By Nick Krause
Clive Butler moves about his East Tamaki workshop with purpose.
There’s always a project, always something to fix or manufacture or rebuild. Even with nine cars parked in there (eight classic cars and his modern ride, a Lexus SUV), there’s lots of room to move. And that doesn’t take into account the multitude of machines which can shape steel or cut metal, mill pre-cast parts (made when they cannot source what they need) and there’s even a sandblasting cabinet.
Alvis cars, British manufactured vehicles produced in Coventry from 1919 to 1967, have been getting him out of bed for decades. Clive runs his hand over each of the three as he explains more of their provenance. These three – a 1923 12/40; a 1952 TA21 and a 1963 TD21 – will be the models he’ll be displaying at the Brit & Euro Classic Car Show at Lloyd Elsmore Park on March 1.
There is also Alvis which he’s working on for someone else and his three BSA classic cars are parked away (one under covers and another being rebuilt) to the side.
Parts. That’s what fills up the large mezzanine. It takes careful manoeuvring to slip past panels of all ages and conditions, radiators and other unidentifiable treasures.
On the ground floor there meticulously regimented boxes containing just about every conceivable spare part that might be needed for all kinds of Alvis vehicles. Each and every part has been categorised to a log to ensure easy location – a library if you will.
Clive, 76, a former draughtsman (mostly in the field of engineering) explains though that these parts belong to the Alvis Club and were relocated to his workshop as the last spot was small and damp. He pulls a newly-moulded sump cover he’s had made for another Alvis follower from a shelf. He’ll do the fine milling there himself.
The club itself is a celebration in itself and turns 100 in March, an anniversary many Alvis fans from NZ and abroad will mark with two simultaneous tours – one starting from Bluff and the other from Cape Reinga with the groups converging on Blenheim.
The choice of which to drive is simple. It will be the TD21, which has already been to the South Island four times. Madly comfortable, the 3L six-cylinder beauty is a two door cruising saloon with a top speed of 170km/h and cruises comfortably at 100km/h.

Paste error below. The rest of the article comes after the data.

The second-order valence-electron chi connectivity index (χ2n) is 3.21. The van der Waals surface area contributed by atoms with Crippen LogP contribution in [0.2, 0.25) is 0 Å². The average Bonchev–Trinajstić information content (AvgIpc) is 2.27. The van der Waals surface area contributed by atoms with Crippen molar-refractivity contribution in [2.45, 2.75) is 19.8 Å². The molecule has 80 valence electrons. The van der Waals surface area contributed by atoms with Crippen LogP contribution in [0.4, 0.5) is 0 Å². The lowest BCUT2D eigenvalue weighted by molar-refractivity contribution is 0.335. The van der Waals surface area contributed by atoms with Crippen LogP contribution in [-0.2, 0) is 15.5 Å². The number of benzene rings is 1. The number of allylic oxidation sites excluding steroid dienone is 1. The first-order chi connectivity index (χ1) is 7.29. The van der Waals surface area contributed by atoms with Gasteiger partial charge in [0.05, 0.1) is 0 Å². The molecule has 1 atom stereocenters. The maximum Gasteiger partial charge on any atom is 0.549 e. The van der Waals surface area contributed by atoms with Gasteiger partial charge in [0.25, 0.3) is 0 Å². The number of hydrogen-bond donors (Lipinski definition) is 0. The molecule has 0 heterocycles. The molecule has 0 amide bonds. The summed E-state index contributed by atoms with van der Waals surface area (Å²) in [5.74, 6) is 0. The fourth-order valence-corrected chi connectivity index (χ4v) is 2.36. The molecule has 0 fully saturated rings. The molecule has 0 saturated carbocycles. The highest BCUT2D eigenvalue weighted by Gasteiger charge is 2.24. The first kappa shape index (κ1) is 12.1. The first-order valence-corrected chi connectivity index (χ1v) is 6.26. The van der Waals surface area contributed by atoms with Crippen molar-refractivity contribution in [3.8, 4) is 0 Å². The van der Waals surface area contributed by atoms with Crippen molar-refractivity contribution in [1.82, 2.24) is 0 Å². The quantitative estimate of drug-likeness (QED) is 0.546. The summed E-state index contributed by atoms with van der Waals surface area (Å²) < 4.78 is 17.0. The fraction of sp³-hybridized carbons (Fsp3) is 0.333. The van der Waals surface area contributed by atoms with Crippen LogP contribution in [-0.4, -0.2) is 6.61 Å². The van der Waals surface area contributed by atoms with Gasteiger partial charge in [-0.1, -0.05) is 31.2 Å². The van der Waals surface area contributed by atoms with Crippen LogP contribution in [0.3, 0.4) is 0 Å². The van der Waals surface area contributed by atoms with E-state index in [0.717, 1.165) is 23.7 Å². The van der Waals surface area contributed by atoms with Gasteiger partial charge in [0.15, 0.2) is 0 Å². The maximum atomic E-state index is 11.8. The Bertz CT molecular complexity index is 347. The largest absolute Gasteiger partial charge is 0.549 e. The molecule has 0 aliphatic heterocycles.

“It’s my favourite one, the one I use the most when I’m doing long journeys. There’s nothing like driving in comfort,” says Clive, from Dannemora.
The TA21, a 3L straight six twin carb classic, is a typical labour of love. “When I got it in 2015, it had been sitting in a shed for 30 years. It’s had a complete rebuild and can also cruise at 100km/h.”
Arguably the most eye-catching is the crowd favourite – the 12/40, distinctive with it’s top down and classic styling. Only 1552 of these 1600cc 4-speed manuals were made and only 40 survive. “So they’re rare – they were built as a luxury car with a sporty touch,” says Clive.
“It was the first brand new Alvis imported into New Zealand and on the invoice it was guaranteed to do 60mph (100km/) which was quite quick in those days.”
It sports an interesting hood ornament too – a hare. “After 1930 it was changed to an eagle I think because it was a little more slick.”
With the car show looming and the anniversary tour on April 2, there’s much to be done. In terms of hours spent in the workshop, Clive smiles coyly. “My wife Lyn always knows where to find me. She calls the cars my mistresses.
“She is very supportive and comes on all the rallies and is used to doing all the big trips.”
Rev Dr Richard Waugh, chairman of the car show committee, says Clive has been to every show.
“Clive Butler has been a great supporter of the Brit & Euro Classic Car Show and his recent Alvis restoration will be a highlight car on display. Registrations have just closed at 1150 classic cars and motorcycles – a record number! All our volunteers are working hard to ensure another memorable free community event in East Auckland.”
Auckland Brit & Euro Classic Car Show, March 1, 10am-3pm, Lloyd Elsmore Park. Free entry.